World Cup: For Mexico, the recurring national nightmare looms on the horizon | Armchair Analyst

It was when Rafa Márquez scored that header that I felt my soul leave my body. It went about as you'd expect.

Mexico are through to the group stage after a pretty commanding 3-1 win over Croatia on Monday. For my own well-being, I'm going to think of this less as a Mexican triumph and more as another bullet point in the "Don't mess with CONCACAF narrative" that's been so fun for the past week-and-a-half.

Now to the game:

1. Rafa gets the glory, but Hector is the key

Héctor Moreno has become for El Tri what Matt Besler is for the US – steady and underrated and so, so smart. While Rafa does a ton of organizing (as much as I loathe him, I can admit that he's a wonderful player, right?), you can see that Moreno does a ton of what I call "active" organizing. He responds to in-game situations rapidly, and is a problem-solver by nature. He's really, really good, and one of the biggest reasons Mexico have conceded only once in three games here:

There are two things at play here. First is that Rafa is gonna Rafa – you can't ask him to dial himself back. Even if he's not the best player on the team, he's going to keep playing like he's been playing forever. So then it become incumbent upon the other guys along the backline to buy into what he's doing and play to his rhythm and movement.

In other words: Moreno should be the alpha dog for Mexico. But he's such a smart, selfless player that he's willing to play the sidekick for the good of the team.

And then there's the extra dimension he brings, which comes from the fact that he pushes forward into the attack in random spots when he knows Rafa's staying. That's unbalanced each of the three teams Mexico have faced so far, and Croatia were particularly flummoxed by this. They controlled possession, but Mexico were dangerous every time Moreno got forward.

2. How to deal with the wingbacks?

El Tri don’t have a true creator – which is nuts when you think about the playmakers in Liga MX – so they float Giovani dos Santos into space in the attacking third, keep Oribe Peralta high to get the central defenders way back, and hope that the fullbacks get a little bit lost. Then they push the wingbacks up and turn the 5-3-2 into a 3-5-2, repeatedly finding that space between the opposing fullback and winger.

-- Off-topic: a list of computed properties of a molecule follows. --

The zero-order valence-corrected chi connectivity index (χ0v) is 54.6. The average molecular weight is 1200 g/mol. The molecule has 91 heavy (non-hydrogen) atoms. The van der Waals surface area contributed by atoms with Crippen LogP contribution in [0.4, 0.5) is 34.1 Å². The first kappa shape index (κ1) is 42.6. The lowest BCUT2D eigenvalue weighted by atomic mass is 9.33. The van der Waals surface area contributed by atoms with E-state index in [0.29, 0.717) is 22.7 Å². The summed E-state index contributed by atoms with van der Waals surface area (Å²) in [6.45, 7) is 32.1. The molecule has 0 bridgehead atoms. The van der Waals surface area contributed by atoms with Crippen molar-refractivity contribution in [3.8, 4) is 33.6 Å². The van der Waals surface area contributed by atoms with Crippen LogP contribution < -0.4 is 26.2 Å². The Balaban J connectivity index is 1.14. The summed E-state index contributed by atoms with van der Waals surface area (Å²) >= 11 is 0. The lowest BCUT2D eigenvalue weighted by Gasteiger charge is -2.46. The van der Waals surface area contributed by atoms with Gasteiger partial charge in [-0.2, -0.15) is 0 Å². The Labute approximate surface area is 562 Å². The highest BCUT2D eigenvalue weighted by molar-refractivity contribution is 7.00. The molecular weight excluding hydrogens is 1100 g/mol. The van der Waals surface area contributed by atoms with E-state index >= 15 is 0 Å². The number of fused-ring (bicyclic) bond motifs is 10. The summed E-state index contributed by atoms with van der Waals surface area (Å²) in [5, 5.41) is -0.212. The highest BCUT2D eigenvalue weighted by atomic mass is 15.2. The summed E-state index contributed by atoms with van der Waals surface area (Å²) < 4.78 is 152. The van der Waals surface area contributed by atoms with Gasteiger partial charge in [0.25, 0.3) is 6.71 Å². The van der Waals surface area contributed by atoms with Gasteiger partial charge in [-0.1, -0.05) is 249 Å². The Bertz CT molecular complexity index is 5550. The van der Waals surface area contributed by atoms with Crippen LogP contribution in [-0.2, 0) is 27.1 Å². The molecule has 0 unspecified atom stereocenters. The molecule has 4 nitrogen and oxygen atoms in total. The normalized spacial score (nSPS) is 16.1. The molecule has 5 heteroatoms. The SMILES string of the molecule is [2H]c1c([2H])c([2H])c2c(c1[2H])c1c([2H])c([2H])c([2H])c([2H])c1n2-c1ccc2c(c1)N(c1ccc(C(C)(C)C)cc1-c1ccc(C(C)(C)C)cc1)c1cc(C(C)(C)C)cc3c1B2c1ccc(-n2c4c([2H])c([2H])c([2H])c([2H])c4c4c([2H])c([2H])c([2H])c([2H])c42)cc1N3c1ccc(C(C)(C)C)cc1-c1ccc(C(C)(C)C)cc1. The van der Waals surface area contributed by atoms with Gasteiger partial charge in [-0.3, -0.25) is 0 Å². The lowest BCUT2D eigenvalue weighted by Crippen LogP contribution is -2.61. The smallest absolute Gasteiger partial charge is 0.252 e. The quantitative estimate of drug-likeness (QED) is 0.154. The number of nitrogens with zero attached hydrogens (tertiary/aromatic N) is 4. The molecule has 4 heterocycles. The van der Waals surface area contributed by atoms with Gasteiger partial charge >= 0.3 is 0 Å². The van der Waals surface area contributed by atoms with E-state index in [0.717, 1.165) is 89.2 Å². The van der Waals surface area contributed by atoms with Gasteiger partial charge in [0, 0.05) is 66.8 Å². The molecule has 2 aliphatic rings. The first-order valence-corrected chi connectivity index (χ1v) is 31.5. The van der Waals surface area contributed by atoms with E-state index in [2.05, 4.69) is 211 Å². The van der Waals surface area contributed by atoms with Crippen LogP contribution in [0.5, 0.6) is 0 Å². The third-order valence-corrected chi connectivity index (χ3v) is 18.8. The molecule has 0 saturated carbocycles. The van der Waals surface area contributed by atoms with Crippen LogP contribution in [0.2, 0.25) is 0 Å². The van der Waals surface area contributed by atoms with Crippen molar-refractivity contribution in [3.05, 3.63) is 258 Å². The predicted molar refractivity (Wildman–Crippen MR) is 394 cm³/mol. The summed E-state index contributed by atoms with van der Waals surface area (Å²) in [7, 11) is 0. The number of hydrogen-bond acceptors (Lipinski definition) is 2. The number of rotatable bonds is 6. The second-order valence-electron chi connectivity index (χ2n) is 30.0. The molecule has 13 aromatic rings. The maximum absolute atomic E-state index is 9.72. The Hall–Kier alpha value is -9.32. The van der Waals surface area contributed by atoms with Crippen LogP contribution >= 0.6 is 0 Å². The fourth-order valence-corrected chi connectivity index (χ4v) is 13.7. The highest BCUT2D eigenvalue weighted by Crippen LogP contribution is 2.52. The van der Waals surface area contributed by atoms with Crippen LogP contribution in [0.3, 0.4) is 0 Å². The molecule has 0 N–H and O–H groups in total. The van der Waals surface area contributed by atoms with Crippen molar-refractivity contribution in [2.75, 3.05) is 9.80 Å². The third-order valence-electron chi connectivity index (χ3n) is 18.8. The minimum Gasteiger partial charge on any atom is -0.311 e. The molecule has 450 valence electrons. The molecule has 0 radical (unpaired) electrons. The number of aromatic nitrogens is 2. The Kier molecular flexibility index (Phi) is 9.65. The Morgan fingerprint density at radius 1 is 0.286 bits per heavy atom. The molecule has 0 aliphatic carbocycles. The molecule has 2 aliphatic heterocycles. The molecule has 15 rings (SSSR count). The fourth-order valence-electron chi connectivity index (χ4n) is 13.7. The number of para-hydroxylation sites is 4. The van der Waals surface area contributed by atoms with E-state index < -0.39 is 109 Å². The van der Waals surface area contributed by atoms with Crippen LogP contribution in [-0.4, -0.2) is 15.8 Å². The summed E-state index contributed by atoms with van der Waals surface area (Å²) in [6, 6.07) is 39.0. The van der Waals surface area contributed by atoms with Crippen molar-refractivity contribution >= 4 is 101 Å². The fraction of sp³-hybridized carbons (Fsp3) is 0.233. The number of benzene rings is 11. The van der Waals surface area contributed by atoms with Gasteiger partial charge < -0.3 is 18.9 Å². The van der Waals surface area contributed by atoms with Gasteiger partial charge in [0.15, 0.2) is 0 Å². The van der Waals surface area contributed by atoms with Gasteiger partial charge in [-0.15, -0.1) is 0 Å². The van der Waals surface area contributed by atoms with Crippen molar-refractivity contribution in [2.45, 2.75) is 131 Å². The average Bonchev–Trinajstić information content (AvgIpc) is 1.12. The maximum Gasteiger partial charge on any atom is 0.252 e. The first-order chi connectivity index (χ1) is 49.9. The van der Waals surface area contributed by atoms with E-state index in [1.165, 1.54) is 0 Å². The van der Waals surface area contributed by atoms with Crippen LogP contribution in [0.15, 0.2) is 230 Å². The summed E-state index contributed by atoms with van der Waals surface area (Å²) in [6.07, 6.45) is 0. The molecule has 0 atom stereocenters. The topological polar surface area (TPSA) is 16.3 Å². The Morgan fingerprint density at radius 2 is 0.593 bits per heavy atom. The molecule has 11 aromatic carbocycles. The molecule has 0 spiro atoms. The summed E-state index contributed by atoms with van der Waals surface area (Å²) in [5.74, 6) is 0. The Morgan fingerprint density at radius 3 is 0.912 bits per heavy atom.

This is not a money spot unique to any one position – Fabian Johnson worked the hell out of Portugal there, and had he been more interested in crossing than in driving to the endline, he could have created plenty of danger. The difference, however, is that when you play a team with wingbacks, THAT IS THE DEFAULT AVENUE OF ATTACK. That is where the money is made. You have to defend it.

For 4-3-3 (and 4-2-3-1) teams, that’s proving to be something of a problem. The 3-5-2 was created in the first place to punish wingers, and now that wingers are more inverted than ever and as attack-minded as they’ve been in 50 years, it’s not a surprise to see the wingback return.

Johan Cruyff, of course, won’t be pleased. He once called the wingback “the death of soccer,” and while that’s a bit overdramatic it’s worth noting that the 3-5-2 has never really lent itself to the beautiful game.

But I doubt that teams who are winning give much of a fig about that.

3. It's a different contest vs. the Netherlands

The Dutch have been right there with Mexico in this wingback re-revolution we've seen throughout. And they've been arguably the two best teams in the tournament.

Mexico have played only against sides that go four at the back so far; the Netherlands, on Monday morning, beat a Chilean side playing a 3-4-1-2 that looks very similar to Mexico's lineup, even if they have a very different defensive scheme. Add in the fact that El Tri will be without d-mid José Juan Vázquez on yellow-card accumulation, and suddenly this dream run looks like the recurring "Death in the Round of 16" nightmare that's plagued an entire nation for the past 20 years.

But the breakthrough has to come sometime. I honestly feel like the time for Mexico is now – particularly because they have their very own saint watching over them from on high:

Never forget who got you there.


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